Is the Solar Decathlon Still Relevant? The short answer is “yes,” but probably not for the reasons the United States Department of Energy intended.
The Solar Decathlon, currently underway at Orange County Great Park, in Irvine, California, “challenges collegiate teams to design, build, and operate solar-powered houses that are cost-effective, energy-efficient, and attractive.” The overall goal of the competition is to demonstrate the viability of solar power to the public, while also providing the participating students with hands-on design, engineering, and construction experience. When the first Solar Decathlon took place in 2002, the viability of solar power was anything but certain, and the venue on the National Mall in Washington DC gave credence to the pursuit of energy efficiency and renewable energy sources.
Much has changed in the last thirteen years. Today, thanks to improvements in technology, economies of scale, incentives, and government policies, renewable energy sources are more viable than ever (despite the continued political divide in the United States on the reality and causes of climate change).
When I first visited the Solar Decathlon in 2007, the solar technology in use on each of the houses was front-and-center–if not in the designs, then certainly in the discussions. Tours of the competition houses always included a stop at the mechanical rooms, showcasing the inverters that converted the low voltage DC current generated by the PV panels to the standard line-voltage AC current needed to power the homes, and the batteries that stored energy for use at night. This year, only a handful of teams even mentioned the solar power aspects of their homes, which may just be a sign of the progress in solar technology. PV panels are now available with integral inverters, eliminating the need for a separate component (and helping to increase efficiencies), and this year’s contest rules forbade the use of batteries.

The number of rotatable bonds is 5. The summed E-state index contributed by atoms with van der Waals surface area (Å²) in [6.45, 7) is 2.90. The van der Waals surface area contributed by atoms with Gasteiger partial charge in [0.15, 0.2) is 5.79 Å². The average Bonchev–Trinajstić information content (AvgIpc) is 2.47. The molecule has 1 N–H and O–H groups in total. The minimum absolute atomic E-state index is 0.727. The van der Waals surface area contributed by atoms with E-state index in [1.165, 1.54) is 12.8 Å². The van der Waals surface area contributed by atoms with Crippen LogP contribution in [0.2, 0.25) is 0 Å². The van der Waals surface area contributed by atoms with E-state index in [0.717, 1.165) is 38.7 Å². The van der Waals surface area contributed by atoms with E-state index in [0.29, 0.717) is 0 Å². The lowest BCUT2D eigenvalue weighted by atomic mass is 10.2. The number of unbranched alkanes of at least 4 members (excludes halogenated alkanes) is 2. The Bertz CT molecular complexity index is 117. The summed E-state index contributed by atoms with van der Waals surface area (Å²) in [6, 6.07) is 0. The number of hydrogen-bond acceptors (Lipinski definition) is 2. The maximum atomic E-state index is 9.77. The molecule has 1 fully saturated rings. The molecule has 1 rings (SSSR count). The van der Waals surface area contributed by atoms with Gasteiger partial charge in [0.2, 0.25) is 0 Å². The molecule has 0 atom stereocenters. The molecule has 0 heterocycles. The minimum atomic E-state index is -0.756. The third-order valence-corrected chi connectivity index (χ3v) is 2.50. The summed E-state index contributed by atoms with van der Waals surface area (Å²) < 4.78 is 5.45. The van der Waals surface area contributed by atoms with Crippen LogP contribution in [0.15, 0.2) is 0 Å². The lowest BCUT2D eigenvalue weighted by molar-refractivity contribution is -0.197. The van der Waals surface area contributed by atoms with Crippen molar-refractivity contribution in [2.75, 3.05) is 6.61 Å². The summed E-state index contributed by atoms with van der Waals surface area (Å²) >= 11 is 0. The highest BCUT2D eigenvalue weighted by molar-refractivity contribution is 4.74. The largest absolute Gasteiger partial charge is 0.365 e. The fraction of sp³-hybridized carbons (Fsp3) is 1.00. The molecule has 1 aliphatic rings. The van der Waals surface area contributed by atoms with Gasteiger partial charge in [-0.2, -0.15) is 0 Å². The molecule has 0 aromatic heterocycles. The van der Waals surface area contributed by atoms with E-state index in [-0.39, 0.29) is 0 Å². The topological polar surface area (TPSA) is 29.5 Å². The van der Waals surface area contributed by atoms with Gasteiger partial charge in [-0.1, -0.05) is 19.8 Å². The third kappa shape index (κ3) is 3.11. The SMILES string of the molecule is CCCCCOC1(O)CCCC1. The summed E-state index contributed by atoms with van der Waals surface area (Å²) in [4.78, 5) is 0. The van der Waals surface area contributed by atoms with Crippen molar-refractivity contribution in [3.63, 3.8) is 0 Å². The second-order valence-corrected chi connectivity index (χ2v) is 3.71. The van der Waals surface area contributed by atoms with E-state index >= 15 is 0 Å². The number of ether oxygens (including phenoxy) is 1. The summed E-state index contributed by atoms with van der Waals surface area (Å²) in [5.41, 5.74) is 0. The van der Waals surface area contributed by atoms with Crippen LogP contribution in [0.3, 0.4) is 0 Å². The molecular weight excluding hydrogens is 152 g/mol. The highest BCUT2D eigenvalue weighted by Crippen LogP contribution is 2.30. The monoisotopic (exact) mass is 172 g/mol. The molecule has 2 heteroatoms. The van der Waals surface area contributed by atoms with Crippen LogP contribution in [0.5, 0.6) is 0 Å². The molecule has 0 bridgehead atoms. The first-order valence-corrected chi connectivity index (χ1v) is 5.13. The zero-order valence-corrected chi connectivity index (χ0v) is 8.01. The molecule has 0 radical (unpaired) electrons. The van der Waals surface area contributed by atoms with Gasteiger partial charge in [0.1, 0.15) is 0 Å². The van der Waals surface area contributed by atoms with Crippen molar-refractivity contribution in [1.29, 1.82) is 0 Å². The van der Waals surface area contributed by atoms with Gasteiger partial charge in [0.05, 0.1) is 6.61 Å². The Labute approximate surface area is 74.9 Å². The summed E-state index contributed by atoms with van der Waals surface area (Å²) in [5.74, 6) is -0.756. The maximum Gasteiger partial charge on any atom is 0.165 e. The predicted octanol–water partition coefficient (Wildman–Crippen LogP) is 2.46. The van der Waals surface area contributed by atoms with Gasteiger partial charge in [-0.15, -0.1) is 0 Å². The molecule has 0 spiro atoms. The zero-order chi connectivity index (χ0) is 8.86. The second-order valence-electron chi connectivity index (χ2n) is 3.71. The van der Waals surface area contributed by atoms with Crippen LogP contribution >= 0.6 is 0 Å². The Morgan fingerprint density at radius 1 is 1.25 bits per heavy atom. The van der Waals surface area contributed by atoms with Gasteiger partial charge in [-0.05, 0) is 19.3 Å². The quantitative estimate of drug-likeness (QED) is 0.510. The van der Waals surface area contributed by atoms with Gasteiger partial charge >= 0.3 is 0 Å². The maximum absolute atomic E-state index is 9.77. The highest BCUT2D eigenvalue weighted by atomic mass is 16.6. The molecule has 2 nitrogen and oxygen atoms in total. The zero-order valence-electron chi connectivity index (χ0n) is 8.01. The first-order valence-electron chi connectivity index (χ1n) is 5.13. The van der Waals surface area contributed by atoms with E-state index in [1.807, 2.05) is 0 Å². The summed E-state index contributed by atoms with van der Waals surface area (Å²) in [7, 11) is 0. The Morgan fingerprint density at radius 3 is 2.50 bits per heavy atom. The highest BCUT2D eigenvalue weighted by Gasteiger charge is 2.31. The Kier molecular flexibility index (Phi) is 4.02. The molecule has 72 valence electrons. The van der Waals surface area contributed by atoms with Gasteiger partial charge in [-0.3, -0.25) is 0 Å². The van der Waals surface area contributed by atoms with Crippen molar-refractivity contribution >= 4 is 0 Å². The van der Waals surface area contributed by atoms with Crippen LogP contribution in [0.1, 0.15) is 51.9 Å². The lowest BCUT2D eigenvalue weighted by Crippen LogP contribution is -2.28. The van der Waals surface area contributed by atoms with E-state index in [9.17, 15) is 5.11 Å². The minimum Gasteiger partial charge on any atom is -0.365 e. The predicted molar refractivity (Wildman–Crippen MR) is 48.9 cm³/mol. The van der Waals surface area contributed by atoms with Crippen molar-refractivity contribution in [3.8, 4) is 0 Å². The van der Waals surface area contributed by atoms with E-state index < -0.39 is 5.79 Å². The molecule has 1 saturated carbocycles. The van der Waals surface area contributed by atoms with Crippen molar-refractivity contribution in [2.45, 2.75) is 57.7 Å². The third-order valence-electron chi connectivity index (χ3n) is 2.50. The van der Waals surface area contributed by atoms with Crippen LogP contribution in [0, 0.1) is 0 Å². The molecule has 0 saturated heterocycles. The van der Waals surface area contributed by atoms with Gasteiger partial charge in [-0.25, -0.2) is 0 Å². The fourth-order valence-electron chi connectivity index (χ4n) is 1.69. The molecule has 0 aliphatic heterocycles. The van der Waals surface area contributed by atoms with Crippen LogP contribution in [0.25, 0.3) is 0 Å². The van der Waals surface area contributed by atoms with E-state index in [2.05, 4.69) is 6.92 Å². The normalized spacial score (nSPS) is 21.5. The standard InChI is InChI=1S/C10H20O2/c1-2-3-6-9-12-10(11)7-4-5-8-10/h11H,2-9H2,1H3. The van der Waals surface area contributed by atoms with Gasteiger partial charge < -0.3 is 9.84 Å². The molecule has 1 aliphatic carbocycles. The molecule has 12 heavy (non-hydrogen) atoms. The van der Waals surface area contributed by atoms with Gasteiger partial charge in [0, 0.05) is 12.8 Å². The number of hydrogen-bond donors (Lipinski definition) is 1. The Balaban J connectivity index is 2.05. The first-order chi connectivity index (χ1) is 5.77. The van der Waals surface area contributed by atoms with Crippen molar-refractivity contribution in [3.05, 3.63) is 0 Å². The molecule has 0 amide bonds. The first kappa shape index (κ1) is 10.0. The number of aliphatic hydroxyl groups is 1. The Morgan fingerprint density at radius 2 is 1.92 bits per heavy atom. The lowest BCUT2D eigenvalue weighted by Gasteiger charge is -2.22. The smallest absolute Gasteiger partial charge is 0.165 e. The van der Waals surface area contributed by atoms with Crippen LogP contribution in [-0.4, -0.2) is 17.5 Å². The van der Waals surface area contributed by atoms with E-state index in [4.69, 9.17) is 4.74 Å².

The venue for the competition also implies a waning influence for the Solar Decathlon. Rather than the prominence of the National Mall, in the shadow of the US Capitol building, this year’s competition–like the 2013 edition–is being held on an underutilized parking lot in Orange County Great Park, the optimistically-named redevelopment of the massive Marine Corps Air Station El Toro, still struggling to rebound from the 2008 housing crisis. Just getting to the event involves parking on one of the decommissioned runways, and then taking a ten minute bus ride to the actual competition site. As a resident of Los Angeles, I’m grateful for the proximity, but I can’t help but question the logic of staging this event in a state that has adopted a policy mandating zero net energy for all new construction homes by 2020. California, at least in policy, is already on the renewable energy bandwagon.
But despite the relatively mundane approach to solar power at this year’s Solar Decathlon, and the lackluster venue, there was no shortage of innovation and inspiration in the homes that the teams produced.